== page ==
By Rob Carbon
They say the stats don’t lie, so new Wales Women’s head coach Warren Abrahams isn’t going to enjoy reading them after his side’s opening Six Nations defeat to France in Vannes.
How about these for starters: 53 points and eight tries conceded, 36 missed tackles, four scrums lost and 14 penalties conceded. Ouch!
Then, you have to consider seven bad passes and eight handling errors in the 53-0 thrashing.
But the figures that show the real extent of the gulf between the semi-professional French and the still amateur Welsh team were centred around possession.
A massive 64% of the Welsh possession was in their own half and only 9% was in the French 22.
That was a virtual no-go area for Wales in a first-half that ended 31-0 to the rampant home team.
In fact, Siwan Lillicrap’s team enjoyed a mere 83 seconds in the French 22 over the course of an 84 minute game.
Talk about one-way traffic.
Abrahams talked about some “incredible moments” for his team, but they were all on the back foot.
“The French played some pretty incredible stuff and we congratulate them for theat. There were some incredible moments for us, but also some lessons to be learned,” said Abrahams.
“If we want to compete against the best teams in the world then we have got to go back to the drawing board and step things up. But the effort and attitude was outstanding.
“Look at the adaptation in the scrum and how we held them up twice and got some turn-overs in the dying minutes. We wanted them to be brave and they kept on fighting.
“It was a pretty disappointing changing room because none of us want to lose. We didn’t get the go-forward we wanted, but if we can get our consistency right we can definitely compete at this level.
Twice Wales held up the French over their own line in the closing minutes, and then shunted them off their own scrum ball at a vital defensive scrum five metres out.
That was a turned around from earlier on in the half when the French eight had twice pushed Wales off their own ball to create tries for their rampaging No 8 Emeline Gros.
But no sooner had Wales celebrated that minor success than Elinor Snowsill failed to find touch with her clearing kick and France ran the ball back and scored their seventh try in the corner.
They then sealed the deal with an eighth try from replacement hooker in the 84th minute shortly after Georgia Davies had picked up a yellow card.
That final flourish almost mirrored the opening stanza which saw right wing Caroline Boujard score a hat-trick inside 15 minutes.
With scrum half Pauline Bourdon converted all three, and then adding a penalty, France were 24-0 ahead in the opening half-an-hour.
At that stage Wales were all at sea and staring down the barrel of an even bigger hammering than the 50-0 defeat meted out to them in Cardiff a year ago.
You have to go back to 2016 for the last Welsh win over the French in the Six Nations, a thrilling 10-8 triumph in Neath, but since then it has been a tale of woe.
In the last three meetings the French have plundered 155 points and conceded three, scored 25 tries against none and completely outplayed Wales.
You have to go back five games for the last Welsh try against the French and it isn’t much better against England.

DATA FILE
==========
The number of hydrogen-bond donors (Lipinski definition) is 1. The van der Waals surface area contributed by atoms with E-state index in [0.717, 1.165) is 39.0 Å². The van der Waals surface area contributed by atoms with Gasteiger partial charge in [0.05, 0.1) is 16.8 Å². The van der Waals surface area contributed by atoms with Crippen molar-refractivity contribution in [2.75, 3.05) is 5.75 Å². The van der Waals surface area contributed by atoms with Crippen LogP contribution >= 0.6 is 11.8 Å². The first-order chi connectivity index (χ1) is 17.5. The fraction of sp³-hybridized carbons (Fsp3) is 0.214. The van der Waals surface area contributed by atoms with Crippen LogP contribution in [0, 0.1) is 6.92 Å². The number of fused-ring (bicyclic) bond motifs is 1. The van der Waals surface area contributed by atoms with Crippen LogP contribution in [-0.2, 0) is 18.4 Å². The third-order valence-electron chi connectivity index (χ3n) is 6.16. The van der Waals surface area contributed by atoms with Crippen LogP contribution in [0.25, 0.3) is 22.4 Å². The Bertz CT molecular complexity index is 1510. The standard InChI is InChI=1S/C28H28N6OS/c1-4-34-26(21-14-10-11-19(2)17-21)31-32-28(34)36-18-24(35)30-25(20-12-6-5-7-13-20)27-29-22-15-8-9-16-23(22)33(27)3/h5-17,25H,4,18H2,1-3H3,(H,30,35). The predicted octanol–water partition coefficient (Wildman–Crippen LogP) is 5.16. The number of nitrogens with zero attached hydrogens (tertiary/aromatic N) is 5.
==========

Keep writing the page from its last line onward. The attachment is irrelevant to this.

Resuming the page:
They have managed 169 points, and conceded 19, in the last three championship outings against Wales and scored 27 tries against three.
The point of mentioning these figures is to show the massive discrepancy in the women’s Six Nations tournament.
Lillicrap’s team were on a hiding to nothing when they kicked-off in Vannes, although their indiscipline under pressure and massive amount of unforced errors contributed hugely to their inevitable downfall.
— Women’s Six Nations (@Womens6Nations) April 3, 2021
At least Abrahams now knows the size of the task he faces. Heart, spirit and courage should be a given at this level, and Wales had that in bucketloads, but the South African coach wants to develop a new attacking style to make his team more competitive.
You simply can’t do that without the ball and without any direction in your attack.
The irony is that the Welsh players have never played as much high level rugby as they have in the build up to this tournament thanks to their exposure to the Allianz Premier15s tournament.
Many of them have looked very comfortable individually at that level, yet collectively they were way off the French.
Next weekend’s home clash with the Irish will probably be a better yardstick for Abrahams to gauge what he has to work with.
Ireland are in the same boat as Wales in terms of playing numbers, resources and professionalism.
There is every reason to expect a much improved Welsh performance, and even a victory. But it won’t happen if they fail to find touch with as many penalty kicks as they did in Vannes, throw crookedly into as many line-outs and miss as many tackles.
The pandemic has thrown preparation for this tournament out of kilter and Lillicrap’s team deserve the highest praise for the way they have come together to represent their country in these difficult times.
But as she said after the game, the time has come for a long hard look in the mirror.
They won’t like a lot of what they see, but if they can cut out the individual mistakes they will be in with a chance next time at Cardiff Arms Park.